Digging a canal helps reduce disaster from flooding in Bangladesh

On the 2017 International Day for Disaster Reduction, Disaster Resilience and Response Advisor Meghna Manaktala reflects on amazing work by our partners across the world to reduce disaster risk – and make their homes and communities safer for all.

Home Safe Home: Reducing Exposure, Reducing Displacement

In Haiti, 98% of the population is vulnerable to disasters. Our partner organisation IDEJEN has been doing outstanding work in supporting young people to reduce disaster risk in their communities.

They have developed specialised modules on disaster risk reduction and climate change adaptation with the Departments of Education and Civil Protection to skill up the most vulnerable young people. Modules are accessible to out-of-school and out-of-work young people with very basic levels of literacy and numeracy.

Along with enterprise & employability and leadership training, these skills enable young people to reduce disaster risk – not just for themselves but also for their communities. From clearing market places and planting trees to promoting better hygiene among children, IDEJEN youth agents have been making their voices heard.

In one community, they were even approached by the Mayor to support their community to prepare for the local carnival. In this way, they are subverting traditional power structures and growing their own and their communities’ resilience.

On the other side of the world, Community-Based Disaster Management Committees (CBDMCs) were set up in some of the worst slums in Freetown, Sierra Leone. Their excellent preparation made a huge difference before and during an especially hard rainy season.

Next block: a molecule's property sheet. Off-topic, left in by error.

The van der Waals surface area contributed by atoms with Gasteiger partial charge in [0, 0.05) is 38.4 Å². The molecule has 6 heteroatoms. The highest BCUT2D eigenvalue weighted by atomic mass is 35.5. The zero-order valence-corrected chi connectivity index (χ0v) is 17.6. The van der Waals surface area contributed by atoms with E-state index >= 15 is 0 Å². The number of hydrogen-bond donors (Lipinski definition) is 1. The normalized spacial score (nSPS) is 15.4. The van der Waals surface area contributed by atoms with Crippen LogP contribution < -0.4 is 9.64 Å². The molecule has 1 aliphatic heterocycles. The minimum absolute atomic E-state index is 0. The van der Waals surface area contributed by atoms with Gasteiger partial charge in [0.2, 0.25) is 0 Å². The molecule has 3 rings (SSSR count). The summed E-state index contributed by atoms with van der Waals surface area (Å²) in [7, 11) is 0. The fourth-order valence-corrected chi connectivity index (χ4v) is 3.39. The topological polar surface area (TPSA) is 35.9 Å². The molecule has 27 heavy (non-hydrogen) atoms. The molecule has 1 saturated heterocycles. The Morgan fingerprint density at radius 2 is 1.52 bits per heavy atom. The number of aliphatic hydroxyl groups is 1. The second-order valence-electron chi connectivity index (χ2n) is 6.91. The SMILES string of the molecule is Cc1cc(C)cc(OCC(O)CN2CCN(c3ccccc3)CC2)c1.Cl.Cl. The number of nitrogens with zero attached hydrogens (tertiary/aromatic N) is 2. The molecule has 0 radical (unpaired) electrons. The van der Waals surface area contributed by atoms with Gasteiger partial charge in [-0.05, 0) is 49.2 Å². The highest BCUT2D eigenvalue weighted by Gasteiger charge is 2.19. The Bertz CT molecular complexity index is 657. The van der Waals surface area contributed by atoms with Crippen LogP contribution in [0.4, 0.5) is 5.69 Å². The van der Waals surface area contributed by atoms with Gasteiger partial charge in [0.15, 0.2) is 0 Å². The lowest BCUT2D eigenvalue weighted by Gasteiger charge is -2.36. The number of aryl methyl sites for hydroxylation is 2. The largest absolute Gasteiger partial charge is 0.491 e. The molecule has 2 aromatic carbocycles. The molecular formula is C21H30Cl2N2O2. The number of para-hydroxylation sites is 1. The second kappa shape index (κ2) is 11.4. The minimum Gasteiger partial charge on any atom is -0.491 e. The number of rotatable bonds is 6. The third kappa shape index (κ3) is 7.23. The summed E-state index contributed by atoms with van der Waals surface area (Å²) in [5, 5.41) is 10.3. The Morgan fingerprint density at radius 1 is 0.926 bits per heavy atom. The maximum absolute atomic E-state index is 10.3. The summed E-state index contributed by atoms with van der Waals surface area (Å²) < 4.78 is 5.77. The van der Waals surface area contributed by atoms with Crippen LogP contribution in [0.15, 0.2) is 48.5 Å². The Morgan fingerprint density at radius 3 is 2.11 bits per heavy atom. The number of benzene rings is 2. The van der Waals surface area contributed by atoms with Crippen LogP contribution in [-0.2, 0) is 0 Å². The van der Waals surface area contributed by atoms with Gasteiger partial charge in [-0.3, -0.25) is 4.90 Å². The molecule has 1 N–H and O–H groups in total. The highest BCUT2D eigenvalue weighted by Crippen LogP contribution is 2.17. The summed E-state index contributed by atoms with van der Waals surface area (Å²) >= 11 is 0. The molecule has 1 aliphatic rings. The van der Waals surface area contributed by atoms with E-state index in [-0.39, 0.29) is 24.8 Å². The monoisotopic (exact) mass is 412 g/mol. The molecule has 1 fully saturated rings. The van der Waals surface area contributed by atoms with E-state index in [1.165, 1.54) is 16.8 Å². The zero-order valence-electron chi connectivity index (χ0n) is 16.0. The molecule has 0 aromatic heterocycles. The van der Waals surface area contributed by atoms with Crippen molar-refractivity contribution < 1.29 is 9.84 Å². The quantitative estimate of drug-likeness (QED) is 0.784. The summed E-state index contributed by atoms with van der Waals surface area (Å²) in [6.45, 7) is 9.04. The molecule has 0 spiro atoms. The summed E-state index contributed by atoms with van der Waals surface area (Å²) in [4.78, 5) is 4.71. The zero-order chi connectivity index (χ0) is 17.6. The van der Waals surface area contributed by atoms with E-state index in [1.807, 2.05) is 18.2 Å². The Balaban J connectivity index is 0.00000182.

Thanks to their determined and meticulous drainage clearing and awareness-raising on the need to evacuate to higher ground during heavy flooding, the slums in which the Sierra Leone YMCA has been working for the past several years were spared the devastating impact that other communities in the country faced.

Sierra Leone YMCA has trained CBDMCs in eight communities in Freetown as well as six other parts of the country affected by the 2014 Ebola outbreak. This contributed to thousands of people being safer at home.

I visited Nicaragua earlier this year to see how young farmers are coping with drought. The YMCA there has been working to help communities cope with the devastating effects of El Nino. 146 young people living by subsistence farming received training and community assets to improve their livelihoods. They learned not just how to cope but how to adapt to increasingly harsh and unpredictable climatic conditions.

Young men and women are trained in improved, climate-adaptive agricultural techniques, and provided with of indigenous seed varieties which improve crop yields. And we have supported them to set up non-agricultural businesses.

Identifying ten new water sources and building ten artesian wells means a further 462 people can now access fresh water. Thanks to the increase in productivity and post-harvesting techniques, used to store seeds, farmers and their families can now count on having a six month supply of beans to eat.

In this way, we at Y Care International and our partners are supporting young people to make their homes and communities safer to the impacts of floods, diseases, drought and many other hazards. You can see some hands-on action pictured above, when a community in Bangladesh got together to dig a canal to combat flash flooding.

And through supporting them to build their own businesses and get into employment, we’re also growing the resilience of young people and their families. Something to celebrate on this International Day of Disaster Reduction.